Live models pose for life drawing sessions
A short, stout middle-aged man took a seat in a reclined chair propped up on a small platform in the center of the art studio. He positioned his body casually, hanging one leg over the chair arm, hands relaxed against his knees.
“Are you ready?” asked GC art professor Valerie Aranda.
The model locked his gaze on the wall across from him, still as a statue. Each artist studied his bearded face and bare feet as they began to sketch on their canvases.
These life drawing classes, started by Aranda in 2002, are non-instructional drawing sessions that focus on drawing the human body from a live model. The sessions are held throughout the year on the second floor of Ennis Hall and are open to all GC students, faculty and staff as well as Milledgeville community members.
The models are volunteers, and they differ with each session, coming from a variety of backgrounds.
“Sometimes they’re friends of students,” Aranda said. “They might be students, might be community members. This semester I had my practicum student look into finding models, so she looked on Bobcat Exchange to find them.”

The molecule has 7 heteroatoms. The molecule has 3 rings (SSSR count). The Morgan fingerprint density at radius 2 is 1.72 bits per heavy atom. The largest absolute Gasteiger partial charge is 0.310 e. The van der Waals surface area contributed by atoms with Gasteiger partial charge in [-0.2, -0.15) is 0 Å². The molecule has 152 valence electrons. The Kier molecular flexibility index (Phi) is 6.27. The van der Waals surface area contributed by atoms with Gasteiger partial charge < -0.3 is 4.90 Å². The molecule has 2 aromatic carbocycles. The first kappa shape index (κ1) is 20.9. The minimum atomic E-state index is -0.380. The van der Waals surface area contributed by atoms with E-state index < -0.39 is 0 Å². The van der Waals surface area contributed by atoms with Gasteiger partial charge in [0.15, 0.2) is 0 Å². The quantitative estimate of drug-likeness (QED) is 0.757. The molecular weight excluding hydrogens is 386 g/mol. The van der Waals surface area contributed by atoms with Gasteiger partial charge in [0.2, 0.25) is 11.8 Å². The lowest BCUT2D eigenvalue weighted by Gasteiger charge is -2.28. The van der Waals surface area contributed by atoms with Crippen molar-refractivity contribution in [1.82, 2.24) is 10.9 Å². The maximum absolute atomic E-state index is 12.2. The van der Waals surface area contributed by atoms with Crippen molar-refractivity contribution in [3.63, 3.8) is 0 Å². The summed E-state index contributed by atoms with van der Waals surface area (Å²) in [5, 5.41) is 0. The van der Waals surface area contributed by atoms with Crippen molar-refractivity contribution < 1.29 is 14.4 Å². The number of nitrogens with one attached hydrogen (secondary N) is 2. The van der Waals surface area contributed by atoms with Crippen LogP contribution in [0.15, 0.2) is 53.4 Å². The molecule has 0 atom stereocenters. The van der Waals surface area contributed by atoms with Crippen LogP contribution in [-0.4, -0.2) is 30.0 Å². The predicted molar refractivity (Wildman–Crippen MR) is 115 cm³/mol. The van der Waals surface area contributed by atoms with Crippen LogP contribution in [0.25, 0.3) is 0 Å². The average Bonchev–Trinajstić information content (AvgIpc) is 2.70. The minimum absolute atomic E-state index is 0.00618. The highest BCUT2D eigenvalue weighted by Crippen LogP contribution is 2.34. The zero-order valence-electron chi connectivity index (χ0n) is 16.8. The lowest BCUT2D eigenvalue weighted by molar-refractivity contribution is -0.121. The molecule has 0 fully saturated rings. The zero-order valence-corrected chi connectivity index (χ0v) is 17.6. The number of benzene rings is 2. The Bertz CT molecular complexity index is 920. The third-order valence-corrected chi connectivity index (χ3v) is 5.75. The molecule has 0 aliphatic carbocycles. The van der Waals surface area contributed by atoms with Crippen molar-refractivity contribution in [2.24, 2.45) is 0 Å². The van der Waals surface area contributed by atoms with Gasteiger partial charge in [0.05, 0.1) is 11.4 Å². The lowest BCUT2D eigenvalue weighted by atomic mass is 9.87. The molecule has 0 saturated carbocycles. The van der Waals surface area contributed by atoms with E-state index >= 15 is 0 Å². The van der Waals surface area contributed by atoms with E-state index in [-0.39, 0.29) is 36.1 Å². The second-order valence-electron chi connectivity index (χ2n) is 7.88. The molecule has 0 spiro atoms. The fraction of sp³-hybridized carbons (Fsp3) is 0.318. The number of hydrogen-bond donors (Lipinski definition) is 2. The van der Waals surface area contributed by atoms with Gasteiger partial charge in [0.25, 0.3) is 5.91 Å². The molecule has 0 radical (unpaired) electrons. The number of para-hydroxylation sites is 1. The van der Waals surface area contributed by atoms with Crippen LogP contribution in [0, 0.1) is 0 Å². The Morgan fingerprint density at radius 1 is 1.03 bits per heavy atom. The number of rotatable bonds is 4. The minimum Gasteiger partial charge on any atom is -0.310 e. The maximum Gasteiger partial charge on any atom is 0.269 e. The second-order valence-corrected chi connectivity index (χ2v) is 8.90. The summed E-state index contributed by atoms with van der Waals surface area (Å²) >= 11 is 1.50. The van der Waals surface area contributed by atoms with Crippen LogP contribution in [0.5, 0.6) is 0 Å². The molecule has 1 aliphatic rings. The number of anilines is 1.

The models are typically clothed, but they are allowed to pose nude if they are willing to do so. Including a diverse range of models and poses is important to Aranda as she strives to expose her students to different artistic opportunities.
“For my class, the model can be draped or undraped,” Aranda said. “It’s up to them. I do try to have a variety for my students throughout the semester. And also as far as diversity, body type gender identities and race, I try to have a variety of types.”
GC alumna Karen Snider regularly attends the sessions and said drawing from a live model is an important practice for artists.
“I love the opportunity to work with a model,” Snider said. “The more I do, the more I can appreciate what other people do, and when I look at their work, I can see the time and effort they put in.”
Drawing from a live model provides a unique experience because it allows a different form of engagement than more standard drawing practices, such as drawing based on a photo.
“I think having a model opens up the possibilities of seeing more that the camera doesn’t capture,” Aranda said. “A lot of times, it’s really hard to see shadows in photographs. That’s what I want students to look at when it comes to looking at something from real life, and of course with the body versus from still life objects, it just adds another complexity to the experience.”
Aranda always participates in the sessions with her students, drawing alongside them while offering encouragement and feedback.
“I think drawing from real life models is something every artist should do,” Aranda said.
The life drawing sessions will continue into next semester. Aranda said she hopes to see more participation and continue the community engagement with her students.